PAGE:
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Comparing the effect and viewpoint of Westminster Bridge and London

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Comparing the effect and viewpoint of 'Westminster Bridge' and 'London' Both 'West Minster Bridge' and 'London' in various aspects are similar and diverse. Whilst 'London' portrays the city as bleak, crowded and unhappy; 'West Minster Bridge' portrays it as peaceful and calm by comparing it to nature. An example of this is when Wordsworth states 'Never did sun more beautifully sleep,' this emphasises the beauty of the city by suggesting it is more beautiful than nature itself. Whereas Blake uses metaphorical language to imply the monarchy is responsible for the bloodshed when he says 'runs in blood down palace walls.' This will affect the reader by surprising them with a gruesome image. The juxtaposition here contrasts 'blood' and the 'palace', bloodshed implies disorder, however the palace is stereotypically authorised and ordered: Blake has combined two opposing nouns for maximum impact on the reader. ...read more.


Such as the word 'cry' - embedding a sense of sorrow throughout the stanza. The word 'cry' can be interpreted in two different ways, either meaning that the person is crying out for help, or crying as a result of despair and sadness. The stereotype of a child is someone of innocence and purity - therefore unafraid. A stereotypical man is tough and masculine - so unlikely to cry. However, despite these conventions, William Blake has subverted the language of the poem to create a juxtaposition by contrasting the crying man and the scared child. Contrasting with these emotions brought across in 'London', is the sense of joy given by words such as 'beauty', 'glittering', 'splendour', 'calm' and 'still' used in 'West Minster Bridge'. ...read more.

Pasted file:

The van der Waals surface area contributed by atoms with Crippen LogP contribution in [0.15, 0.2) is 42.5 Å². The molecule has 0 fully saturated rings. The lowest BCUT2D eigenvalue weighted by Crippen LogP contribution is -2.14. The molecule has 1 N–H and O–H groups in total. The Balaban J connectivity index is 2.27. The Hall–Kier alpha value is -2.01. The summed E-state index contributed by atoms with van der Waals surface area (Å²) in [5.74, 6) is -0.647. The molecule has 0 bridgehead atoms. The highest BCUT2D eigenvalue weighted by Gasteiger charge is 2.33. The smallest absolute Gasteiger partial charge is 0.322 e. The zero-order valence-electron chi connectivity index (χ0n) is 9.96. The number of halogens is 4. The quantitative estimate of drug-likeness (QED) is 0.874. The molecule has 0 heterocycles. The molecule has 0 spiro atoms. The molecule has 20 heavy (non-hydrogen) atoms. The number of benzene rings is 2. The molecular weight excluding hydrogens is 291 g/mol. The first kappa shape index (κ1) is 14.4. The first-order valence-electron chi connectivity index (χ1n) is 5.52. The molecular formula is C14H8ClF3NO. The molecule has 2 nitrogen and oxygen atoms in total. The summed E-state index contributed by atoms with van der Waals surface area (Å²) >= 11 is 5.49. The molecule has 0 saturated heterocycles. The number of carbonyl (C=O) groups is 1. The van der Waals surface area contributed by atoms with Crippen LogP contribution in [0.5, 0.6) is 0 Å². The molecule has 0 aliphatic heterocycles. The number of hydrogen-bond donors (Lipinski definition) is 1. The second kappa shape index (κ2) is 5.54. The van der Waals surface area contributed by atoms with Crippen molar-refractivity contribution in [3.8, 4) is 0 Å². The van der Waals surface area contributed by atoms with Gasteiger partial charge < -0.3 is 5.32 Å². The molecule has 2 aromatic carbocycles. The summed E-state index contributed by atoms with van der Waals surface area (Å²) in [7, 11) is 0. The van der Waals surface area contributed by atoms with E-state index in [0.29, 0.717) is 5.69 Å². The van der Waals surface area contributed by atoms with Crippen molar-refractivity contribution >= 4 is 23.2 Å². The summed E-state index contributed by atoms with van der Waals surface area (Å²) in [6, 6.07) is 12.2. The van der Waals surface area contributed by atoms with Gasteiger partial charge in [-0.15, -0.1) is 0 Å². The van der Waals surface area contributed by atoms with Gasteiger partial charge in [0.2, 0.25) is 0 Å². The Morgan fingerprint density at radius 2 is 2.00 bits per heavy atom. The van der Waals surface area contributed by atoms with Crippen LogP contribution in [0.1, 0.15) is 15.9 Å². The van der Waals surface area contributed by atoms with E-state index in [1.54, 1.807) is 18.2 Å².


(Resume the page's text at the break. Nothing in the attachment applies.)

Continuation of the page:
The overall rhythm is strict and controlled - reflecting the message brought across about the corruption of London. This, as opposed to the smooth and free rhythm in West Minister Bridge, which alternatively slows down throughout the poem, until finally coming to a complete halt. This final halt is emphasised by the exclamation mark, an exclamation mark gives impact and dictates an air of something exciting and enjoyable. 'London' is the dominant poem in my opinion. The repetition, trudging rhythm and juxtapositions in the poem contribute to the effectiveness. An example of this is the last line, when Blake says 'marriage hearse'. This emphasises Blake's idea of a marriage corrupt with disease, linking it back to the word 'plague' mentioned just before. 'West Minister Bridge' however, is not nearly as strict - providing more appealing images, however leaving the poem far less effective. By Liam Naybour ...read more.

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